We are big fans of Left of Bang – one of the most, if not the most, officer safety books that has come out in the past decade. There is so much in there that can enhance the way that officers perform their daily tasks. If you haven’t read it yet, you need to. In fact, click here to order it.
Today, though, we are going to apply the “left of bang” concept to leadership. If you’ve attended any of our trainings or have read any other blogs, you know that we use the word “intentional” a lot. Intentional is what left of bang is all about.
Too often in law enforcement, an agency will experience a significant event that probably was preventable. It could be a questionable use of force, a pursuit that was allowed to continue when it should not have been, or personnel issue. After the event, many times people will be heard saying something akin to, “I knew that was going to happen” or “Anybody could see that coming.”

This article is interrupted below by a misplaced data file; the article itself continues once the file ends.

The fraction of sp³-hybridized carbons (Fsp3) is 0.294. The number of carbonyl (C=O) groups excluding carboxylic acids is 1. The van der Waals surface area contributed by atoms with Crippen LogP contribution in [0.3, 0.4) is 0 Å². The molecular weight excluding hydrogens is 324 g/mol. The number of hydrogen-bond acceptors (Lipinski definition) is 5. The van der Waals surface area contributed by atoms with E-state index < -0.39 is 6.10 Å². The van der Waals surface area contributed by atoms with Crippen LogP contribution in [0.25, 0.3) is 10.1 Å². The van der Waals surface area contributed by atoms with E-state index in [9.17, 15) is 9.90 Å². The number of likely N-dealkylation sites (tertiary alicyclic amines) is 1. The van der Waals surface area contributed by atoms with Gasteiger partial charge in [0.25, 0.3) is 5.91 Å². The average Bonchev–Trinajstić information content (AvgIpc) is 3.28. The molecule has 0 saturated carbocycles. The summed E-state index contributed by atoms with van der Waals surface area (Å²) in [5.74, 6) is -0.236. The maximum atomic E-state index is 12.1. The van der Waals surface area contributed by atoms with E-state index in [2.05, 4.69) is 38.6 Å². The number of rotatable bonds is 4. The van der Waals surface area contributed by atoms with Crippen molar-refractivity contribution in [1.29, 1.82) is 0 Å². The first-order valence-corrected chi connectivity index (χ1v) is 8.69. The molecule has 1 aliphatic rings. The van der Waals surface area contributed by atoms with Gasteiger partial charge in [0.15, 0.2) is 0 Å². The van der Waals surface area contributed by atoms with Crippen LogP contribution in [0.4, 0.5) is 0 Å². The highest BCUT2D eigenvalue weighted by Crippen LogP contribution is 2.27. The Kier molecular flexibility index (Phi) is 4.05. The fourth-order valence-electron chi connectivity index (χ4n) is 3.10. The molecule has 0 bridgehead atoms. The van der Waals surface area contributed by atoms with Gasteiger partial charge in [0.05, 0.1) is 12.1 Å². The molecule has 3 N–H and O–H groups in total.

When I hear that kind of talk, there are two things that come to mind. The first, did the person(s) actually know that the event was – probably, likely, might – occur? Or was it simply a matter of once the event occurred they could look back, with the benefit of hindsight 20/20 and reasonably suspect it might? Most of the time it is the latter. It is a lot like the sports writer who will go back and assign grades to draft picks that were made 5 years ago. Wow. With 5 years’ worth of NFL game data, they can go back and see who made the best choice. You know, the choice that was made BEFORE there was any data from playing in an NFL game. It’s easy to be a draft genius after the fact.
The second thing that comes to mind is this – if you knew that this event was – probably, likely, might – occur, then why didn’t you do anything to stop it? If you knew that this potentially life-threatening, or career-ending, or just plain embarrassing incident was coming, why didn’t you step in and prevent it? If you saw a kid in the roadway with a car coming, wouldn’t you step in and get the kid out of the road before they were hit? Of course you would. Then why don’t we do the same with our brothers and sisters that we work with?
It’s easy to be right of bang – to respond and react after the significant event has occurred. Leaders look, intentionally and regularly, to prevent these types of things from occurring in the first place. In other words, leaders are left of bang. To protect others, to protect their agency, and to protect the profession. Get left of bang and stay there!